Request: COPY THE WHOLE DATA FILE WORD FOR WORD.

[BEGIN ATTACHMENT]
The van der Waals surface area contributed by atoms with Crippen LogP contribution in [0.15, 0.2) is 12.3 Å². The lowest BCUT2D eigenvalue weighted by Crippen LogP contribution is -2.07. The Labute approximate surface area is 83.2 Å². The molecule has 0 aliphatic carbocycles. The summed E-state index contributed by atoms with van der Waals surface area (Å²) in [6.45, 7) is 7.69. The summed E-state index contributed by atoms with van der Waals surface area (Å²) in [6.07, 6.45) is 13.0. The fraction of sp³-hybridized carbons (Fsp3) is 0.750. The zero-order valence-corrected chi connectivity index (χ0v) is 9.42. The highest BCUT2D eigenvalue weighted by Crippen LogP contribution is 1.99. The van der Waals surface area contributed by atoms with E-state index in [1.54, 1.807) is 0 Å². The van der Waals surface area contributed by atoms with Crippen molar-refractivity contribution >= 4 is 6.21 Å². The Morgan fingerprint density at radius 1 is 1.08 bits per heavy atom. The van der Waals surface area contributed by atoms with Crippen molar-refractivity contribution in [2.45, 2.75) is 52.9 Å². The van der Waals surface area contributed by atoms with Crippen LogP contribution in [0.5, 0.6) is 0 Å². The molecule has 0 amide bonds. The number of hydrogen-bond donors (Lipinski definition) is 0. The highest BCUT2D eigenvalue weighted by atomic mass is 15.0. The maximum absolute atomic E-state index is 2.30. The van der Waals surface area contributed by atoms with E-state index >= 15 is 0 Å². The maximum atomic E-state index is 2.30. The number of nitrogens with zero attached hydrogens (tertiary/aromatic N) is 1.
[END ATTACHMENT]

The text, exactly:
The van der Waals surface area contributed by atoms with Crippen LogP contribution in [0.15, 0.2) is 12.3 Å². The lowest BCUT2D eigenvalue weighted by Crippen LogP contribution is -2.07. The Labute approximate surface area is 83.2 Å². The molecule has 0 aliphatic carbocycles. The summed E-state index contributed by atoms with van der Waals surface area (Å²) in [6.45, 7) is 7.69. The summed E-state index contributed by atoms with van der Waals surface area (Å²) in [6.07, 6.45) is 13.0. The fraction of sp³-hybridized carbons (Fsp3) is 0.750. The zero-order valence-corrected chi connectivity index (χ0v) is 9.42. The highest BCUT2D eigenvalue weighted by Crippen LogP contribution is 1.99. The van der Waals surface area contributed by atoms with E-state index in [1.54, 1.807) is 0 Å². The van der Waals surface area contributed by atoms with Crippen molar-refractivity contribution >= 4 is 6.21 Å². The Morgan fingerprint density at radius 1 is 1.08 bits per heavy atom. The van der Waals surface area contributed by atoms with Crippen molar-refractivity contribution in [2.45, 2.75) is 52.9 Å². The van der Waals surface area contributed by atoms with Crippen LogP contribution in [0.5, 0.6) is 0 Å². The molecule has 0 amide bonds. The number of hydrogen-bond donors (Lipinski definition) is 0. The highest BCUT2D eigenvalue weighted by atomic mass is 15.0. The maximum absolute atomic E-state index is 2.30. The van der Waals surface area contributed by atoms with E-state index >= 15 is 0 Å². The maximum atomic E-state index is 2.30. The number of nitrogens with zero attached hydrogens (tertiary/aromatic N) is 1.